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A look out my window reminds me that my property rights are restricted in many ways. A look at my water bill indicates more restrictions, including the need to pay the bill or have it turned off.

 

In the desert Southwest water is critical to the value of the real estate, including homes, farms and industry. Native American ruins across Arizona and New Mexico give evidence of previous civilizations that disappeared when water sources disappeared. That is a lesson that should cause caution by today’s residents.

Water has always been critical to human survival. Rome grew as aqueducts were built to bring water to the city from distant mountains. Some was used for the popular steam baths enjoyed by the ruling class.

Remains are still a tourist attraction. Earlier Israeli citizens built stone aqueducts to bring water to Jerusalem. King David invaded the city with success by taking his army through the underground tunnels. In these earlier days water rights went to the one with the best army.

Today, water is taken long distances to allow cities like Los Angeles, Phoenix and Las Vegas to grow. Hundreds of dams have been built across the West to store runoff water and assure cities and farmers a stable supply of water.

Armies are no longer needed although many of the dams in the West were built by and continue to be controlled by the U.S. Army Corps of Engineers.

One fact remains constant. Power and money in the form of special interests still control the water.

Ranchers in Nevada’s Great Basin and residents of Mohave County share the fight to keep water in their use as power of the population centers like Phoenix and Las Vegas find ways to construct pipelines to get the water where most of the people live.

Los Angeles got 70 percent of the Lower Colorado water from Hoover Dam back in the 1930s when Phoenix and Las Vegas were just dots on the map. Today, the Central Arizona Project canals carry water from the Colorado River to Phoenix and Tucson. They want more and buy irrigated farmland along the river to increase their supply.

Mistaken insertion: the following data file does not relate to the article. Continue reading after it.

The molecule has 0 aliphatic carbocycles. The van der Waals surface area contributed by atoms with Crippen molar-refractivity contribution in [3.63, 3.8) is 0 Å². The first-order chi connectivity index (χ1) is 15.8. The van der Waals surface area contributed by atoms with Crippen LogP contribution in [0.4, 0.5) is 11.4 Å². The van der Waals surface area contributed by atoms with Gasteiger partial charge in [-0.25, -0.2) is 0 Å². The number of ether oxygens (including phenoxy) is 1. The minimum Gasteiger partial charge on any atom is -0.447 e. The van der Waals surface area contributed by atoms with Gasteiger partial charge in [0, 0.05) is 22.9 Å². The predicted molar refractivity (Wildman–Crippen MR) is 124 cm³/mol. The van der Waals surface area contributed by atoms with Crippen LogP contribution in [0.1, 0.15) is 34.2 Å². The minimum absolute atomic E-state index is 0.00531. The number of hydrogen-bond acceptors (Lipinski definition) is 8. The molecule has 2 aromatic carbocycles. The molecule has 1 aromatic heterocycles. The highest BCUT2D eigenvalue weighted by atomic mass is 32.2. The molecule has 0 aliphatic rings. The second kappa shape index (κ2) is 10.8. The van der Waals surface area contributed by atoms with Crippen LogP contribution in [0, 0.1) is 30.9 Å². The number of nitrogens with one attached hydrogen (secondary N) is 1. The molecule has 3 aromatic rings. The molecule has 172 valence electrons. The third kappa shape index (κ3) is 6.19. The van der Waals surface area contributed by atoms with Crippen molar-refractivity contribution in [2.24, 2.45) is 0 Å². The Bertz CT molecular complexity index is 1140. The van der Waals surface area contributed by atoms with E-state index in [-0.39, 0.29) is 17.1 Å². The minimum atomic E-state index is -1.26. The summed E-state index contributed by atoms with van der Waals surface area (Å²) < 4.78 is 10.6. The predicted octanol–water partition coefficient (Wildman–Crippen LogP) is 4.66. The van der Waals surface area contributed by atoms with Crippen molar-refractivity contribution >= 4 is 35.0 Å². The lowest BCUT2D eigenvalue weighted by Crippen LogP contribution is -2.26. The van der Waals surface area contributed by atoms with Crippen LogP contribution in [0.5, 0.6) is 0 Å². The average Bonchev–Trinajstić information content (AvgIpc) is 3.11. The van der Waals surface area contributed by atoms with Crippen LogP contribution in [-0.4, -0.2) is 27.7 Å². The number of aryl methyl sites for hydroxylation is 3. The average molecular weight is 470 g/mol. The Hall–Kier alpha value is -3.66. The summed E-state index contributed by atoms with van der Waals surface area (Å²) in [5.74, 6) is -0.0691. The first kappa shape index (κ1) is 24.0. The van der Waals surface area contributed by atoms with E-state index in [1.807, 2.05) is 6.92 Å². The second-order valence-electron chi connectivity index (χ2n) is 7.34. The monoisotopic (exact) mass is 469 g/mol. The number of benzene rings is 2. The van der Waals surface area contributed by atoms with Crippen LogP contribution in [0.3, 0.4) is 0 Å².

In the meantime, special interests within Mohave County avoid regulation of water rights that could benefit the average citizen and assure future residents a supply of this critical life sustaining resource. The county remains with a diverse set of issues on water resources and competing interests.

Apathy and lack of understanding of the common interests of all county residents contributes to inaction as the issue becomes more complex and possible solutions become restricted.

This is complicated by the diversity of authority and lack of countywide leadership that would recognize the one common interest: We live in a desert always short on water and represent a small minority of the Arizona water users.

Mohave County is David against the Goliaths of Phoenix and Tucson. We must think more like the Lilliputians who cooperated to tie up the giant.

Maybe a call for all the common people in Mohave County is needed. It is obvious that no countywide agreement on water issues is in place. County supervisors ignore cities even as the vast majority of the voters and tax base comes from citizens and business owners in Lake Havasu City, Bullhead City and Kingman.

Do the two supervisors who represent the population of the city of Kingman realize that half the water users in the city water district live in the county? Or that the wastewater systems serve the same county residents in that water district?

The only solution to bring some sanity to county water concerns is a countywide revolution of the citizens who want to have stable water supplies and quality water available in the home over the next 100 years.

Who out there has the passion and skills to start and organize a countywide water watch that will bring together the cities, water districts and county residents with failing local wells?

Time is running out as more and more water is being used in the name of growth and jobs. California already has huge issues. Can we learn from their errors?

Note: Any one interested in saving our water can contact Dr. Robertson through his web site at www.marvinswindow.com. Need a speaker to discuss issues and how to organize to get results? Book a date.

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